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Cliff Holste

Supply Chain Digest
Material Handling Editor

Logistics News

Cliff Holste is Supply Chain Digest's Material Handling Editor. With more than 30 years experience in designing and implementing material handling and order picking systems in distribution, Holste has worked with dozens of large and smaller companies to improve distribution performance.

May 11, 2016

Logistics News : Understanding Sorting System Fundamentals


Automated Sortation Systems typically include (3) Integrated Subsystems

 

In the order fulfillment process sorting systems are often used to rapidly and accurately consolidate random flows of products into discrete orders for shipping. Essentially, there are two basic approaches to developing a sorting system solution; sortation as a standalone operation sorting products into consolidation lanes, or as an integrated component of an overall order picking solution. The latter is the most comprehensive because it takes into consideration all possible product mixes from all production areas. Typical, such systems consist of a mix of conveyors, equipment, and controls that are tied together (integrated) through the Warehouse Management System (WMS) and/or Warehouse Control System (WCS).

Data that impact on sorting equipment selection include: case/container size, weight and handling characteristics, required throughput capacity (cases per minute), space constraints, and system layout configuration. Once the physical requirements have been considered, the next step is to determine what level of sorting sophistication is needed.


Holste Says...

Working within budget constraints, the best strategy is to deploy the most flexible and adaptable sorting equipment and subsystems available capable of handling a large variety of products while operation at peak capacity.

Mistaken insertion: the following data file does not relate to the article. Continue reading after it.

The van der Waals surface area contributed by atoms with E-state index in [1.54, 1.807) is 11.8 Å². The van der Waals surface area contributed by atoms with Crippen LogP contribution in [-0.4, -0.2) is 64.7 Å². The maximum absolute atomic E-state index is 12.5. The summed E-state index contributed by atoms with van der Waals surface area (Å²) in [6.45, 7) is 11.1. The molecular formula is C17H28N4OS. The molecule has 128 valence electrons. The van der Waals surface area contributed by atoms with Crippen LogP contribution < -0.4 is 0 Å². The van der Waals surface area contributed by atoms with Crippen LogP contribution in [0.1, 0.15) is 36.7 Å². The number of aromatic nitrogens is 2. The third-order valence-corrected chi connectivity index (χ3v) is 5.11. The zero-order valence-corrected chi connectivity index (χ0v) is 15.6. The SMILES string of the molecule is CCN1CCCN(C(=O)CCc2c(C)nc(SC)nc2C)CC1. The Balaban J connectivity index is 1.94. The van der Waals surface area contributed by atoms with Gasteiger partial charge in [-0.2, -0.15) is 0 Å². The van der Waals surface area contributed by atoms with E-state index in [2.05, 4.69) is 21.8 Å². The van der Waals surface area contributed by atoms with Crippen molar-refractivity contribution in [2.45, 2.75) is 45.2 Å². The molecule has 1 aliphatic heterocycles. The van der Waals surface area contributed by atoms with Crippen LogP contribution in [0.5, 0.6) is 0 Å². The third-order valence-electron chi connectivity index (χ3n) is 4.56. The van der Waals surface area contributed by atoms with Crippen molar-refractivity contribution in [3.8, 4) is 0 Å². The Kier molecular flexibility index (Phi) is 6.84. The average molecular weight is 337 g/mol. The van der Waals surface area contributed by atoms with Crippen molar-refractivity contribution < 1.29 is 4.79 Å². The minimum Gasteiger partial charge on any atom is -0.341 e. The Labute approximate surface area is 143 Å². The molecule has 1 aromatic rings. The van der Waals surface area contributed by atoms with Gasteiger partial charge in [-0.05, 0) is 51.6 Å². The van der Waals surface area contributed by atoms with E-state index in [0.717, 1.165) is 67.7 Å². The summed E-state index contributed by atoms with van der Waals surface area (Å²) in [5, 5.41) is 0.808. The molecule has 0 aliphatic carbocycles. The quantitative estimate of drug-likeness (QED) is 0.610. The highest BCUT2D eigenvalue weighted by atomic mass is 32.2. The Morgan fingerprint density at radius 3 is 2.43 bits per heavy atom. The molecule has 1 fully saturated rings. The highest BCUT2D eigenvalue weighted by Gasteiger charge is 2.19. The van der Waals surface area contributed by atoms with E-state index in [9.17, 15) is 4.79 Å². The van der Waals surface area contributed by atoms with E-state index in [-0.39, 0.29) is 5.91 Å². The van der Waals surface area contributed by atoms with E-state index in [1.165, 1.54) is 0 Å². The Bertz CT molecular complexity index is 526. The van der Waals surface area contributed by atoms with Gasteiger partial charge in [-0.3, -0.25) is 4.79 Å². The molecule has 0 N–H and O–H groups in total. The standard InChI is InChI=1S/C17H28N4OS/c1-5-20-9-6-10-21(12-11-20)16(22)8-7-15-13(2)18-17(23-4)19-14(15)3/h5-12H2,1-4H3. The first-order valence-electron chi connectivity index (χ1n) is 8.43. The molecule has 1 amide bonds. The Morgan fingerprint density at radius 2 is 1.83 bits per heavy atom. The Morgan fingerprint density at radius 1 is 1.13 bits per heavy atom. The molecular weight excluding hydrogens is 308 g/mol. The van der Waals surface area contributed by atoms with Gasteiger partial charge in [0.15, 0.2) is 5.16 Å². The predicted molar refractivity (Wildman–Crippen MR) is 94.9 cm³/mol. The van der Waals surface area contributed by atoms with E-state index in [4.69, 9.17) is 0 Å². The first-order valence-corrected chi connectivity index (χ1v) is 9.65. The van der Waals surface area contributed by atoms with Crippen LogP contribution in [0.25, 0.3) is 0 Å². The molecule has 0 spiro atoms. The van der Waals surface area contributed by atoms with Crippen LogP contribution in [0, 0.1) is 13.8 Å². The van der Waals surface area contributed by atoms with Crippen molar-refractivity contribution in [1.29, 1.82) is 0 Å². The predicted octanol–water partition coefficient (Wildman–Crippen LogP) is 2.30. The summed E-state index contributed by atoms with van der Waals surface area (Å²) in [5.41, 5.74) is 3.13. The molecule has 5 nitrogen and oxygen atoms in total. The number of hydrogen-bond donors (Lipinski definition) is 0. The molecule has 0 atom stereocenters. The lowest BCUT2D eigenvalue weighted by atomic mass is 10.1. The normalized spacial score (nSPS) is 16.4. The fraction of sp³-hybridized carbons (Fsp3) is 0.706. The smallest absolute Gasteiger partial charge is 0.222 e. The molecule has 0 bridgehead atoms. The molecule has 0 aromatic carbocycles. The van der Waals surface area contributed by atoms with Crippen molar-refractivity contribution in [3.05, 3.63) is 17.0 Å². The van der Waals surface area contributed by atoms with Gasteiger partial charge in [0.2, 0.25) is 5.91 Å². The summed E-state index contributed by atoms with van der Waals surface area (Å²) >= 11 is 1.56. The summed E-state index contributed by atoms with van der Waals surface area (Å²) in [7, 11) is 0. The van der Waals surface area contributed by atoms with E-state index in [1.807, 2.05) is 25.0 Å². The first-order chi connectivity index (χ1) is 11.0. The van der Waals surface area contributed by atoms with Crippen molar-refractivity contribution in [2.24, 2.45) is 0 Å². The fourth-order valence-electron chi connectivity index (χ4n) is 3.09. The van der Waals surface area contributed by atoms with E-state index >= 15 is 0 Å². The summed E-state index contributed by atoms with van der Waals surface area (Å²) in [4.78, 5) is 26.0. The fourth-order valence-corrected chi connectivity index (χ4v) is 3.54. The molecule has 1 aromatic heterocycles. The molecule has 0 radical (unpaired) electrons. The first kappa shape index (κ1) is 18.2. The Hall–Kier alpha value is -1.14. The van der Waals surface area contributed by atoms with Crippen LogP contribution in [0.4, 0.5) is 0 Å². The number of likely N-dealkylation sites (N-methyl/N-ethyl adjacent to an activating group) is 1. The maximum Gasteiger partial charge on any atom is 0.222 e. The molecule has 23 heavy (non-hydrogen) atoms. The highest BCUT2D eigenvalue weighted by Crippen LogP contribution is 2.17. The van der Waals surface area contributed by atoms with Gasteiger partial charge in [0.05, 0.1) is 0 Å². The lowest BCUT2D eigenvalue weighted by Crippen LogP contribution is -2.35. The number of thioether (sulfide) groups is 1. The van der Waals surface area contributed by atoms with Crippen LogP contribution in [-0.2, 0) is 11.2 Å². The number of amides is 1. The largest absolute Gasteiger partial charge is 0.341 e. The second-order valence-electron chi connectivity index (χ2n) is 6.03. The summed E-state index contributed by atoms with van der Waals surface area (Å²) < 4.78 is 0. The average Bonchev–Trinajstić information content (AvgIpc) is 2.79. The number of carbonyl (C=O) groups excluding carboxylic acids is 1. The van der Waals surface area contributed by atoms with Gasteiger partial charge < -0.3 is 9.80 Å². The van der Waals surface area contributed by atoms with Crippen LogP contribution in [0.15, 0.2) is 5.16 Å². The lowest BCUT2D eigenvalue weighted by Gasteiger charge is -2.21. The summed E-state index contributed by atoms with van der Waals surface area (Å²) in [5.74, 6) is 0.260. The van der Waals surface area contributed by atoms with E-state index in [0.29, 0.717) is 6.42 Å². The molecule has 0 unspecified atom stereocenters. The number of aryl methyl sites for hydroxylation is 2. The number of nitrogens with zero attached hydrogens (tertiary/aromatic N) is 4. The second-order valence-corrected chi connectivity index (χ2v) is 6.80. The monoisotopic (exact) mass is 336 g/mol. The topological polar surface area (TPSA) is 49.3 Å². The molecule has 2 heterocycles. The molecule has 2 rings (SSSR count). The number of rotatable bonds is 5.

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Automation should be considered when two or more of the following requirements exist:

 

  • Throughput – 10,000 or more cases/containers processed per eight hour day or work shift
  • Shipping accuracy rate (99% or greater)
  • Minimize product damage
  • Increase productivity (reduce incremental increases in headcount)
  • Optimize capacity of existing facility and processes
  • Grow the business

 

Once it is determined that automated sorting is justified, there are (3) Subsystems that comprise a properly deployed integrated automated sorting system: Induction, Sortation, and Aftersort.

 

1. INDUCTION SUBSYSTEM

 

The Induction Subsystem receives cases of product from upstream processing lines, merges and combines the cases into a single line, establishes the proper space/gap between cases, and feeds the cases onto the sorter at the maximum machine rate (referred to as the Demonstrable Rate expressed in cases per minute CPM). The following chart lists principle functions of the induction subsystem:

 

Function

Technology

Objective

Identification

Bar Code, RFID, Camera

High read rate & accuracy

Merge & Combine

Accumulation lines

Saw-tooth merge (30º spur)

Wide belt combiner

Multiple lines merge into one main in-feed line with smooth flow

Gapping

(space between cases)

Gap Optimizer

Accurate positioning for space between cases and side-to-side alignment

 

2. SORTATION SUBSYSTEM